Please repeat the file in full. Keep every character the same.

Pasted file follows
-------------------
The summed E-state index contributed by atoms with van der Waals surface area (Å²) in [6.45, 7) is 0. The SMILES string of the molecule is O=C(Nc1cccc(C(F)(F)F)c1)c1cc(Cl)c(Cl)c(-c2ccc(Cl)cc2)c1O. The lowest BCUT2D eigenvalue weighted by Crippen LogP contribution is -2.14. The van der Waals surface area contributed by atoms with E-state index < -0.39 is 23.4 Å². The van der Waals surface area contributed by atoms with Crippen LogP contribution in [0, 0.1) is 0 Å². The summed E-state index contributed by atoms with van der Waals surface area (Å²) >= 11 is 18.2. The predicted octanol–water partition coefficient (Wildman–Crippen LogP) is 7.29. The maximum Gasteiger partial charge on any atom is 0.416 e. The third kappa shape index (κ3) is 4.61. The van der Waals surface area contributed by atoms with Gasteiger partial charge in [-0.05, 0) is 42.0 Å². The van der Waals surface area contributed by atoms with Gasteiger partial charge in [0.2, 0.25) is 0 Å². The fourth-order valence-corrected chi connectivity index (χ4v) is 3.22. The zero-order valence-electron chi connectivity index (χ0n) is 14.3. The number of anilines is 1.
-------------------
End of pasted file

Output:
The summed E-state index contributed by atoms with van der Waals surface area (Å²) in [6.45, 7) is 0. The SMILES string of the molecule is O=C(Nc1cccc(C(F)(F)F)c1)c1cc(Cl)c(Cl)c(-c2ccc(Cl)cc2)c1O. The lowest BCUT2D eigenvalue weighted by Crippen LogP contribution is -2.14. The van der Waals surface area contributed by atoms with E-state index < -0.39 is 23.4 Å². The van der Waals surface area contributed by atoms with Crippen LogP contribution in [0, 0.1) is 0 Å². The summed E-state index contributed by atoms with van der Waals surface area (Å²) >= 11 is 18.2. The predicted octanol–water partition coefficient (Wildman–Crippen LogP) is 7.29. The maximum Gasteiger partial charge on any atom is 0.416 e. The third kappa shape index (κ3) is 4.61. The van der Waals surface area contributed by atoms with Gasteiger partial charge in [-0.05, 0) is 42.0 Å². The van der Waals surface area contributed by atoms with Gasteiger partial charge in [0.2, 0.25) is 0 Å². The fourth-order valence-corrected chi connectivity index (χ4v) is 3.22. The zero-order valence-electron chi connectivity index (χ0n) is 14.3. The number of anilines is 1.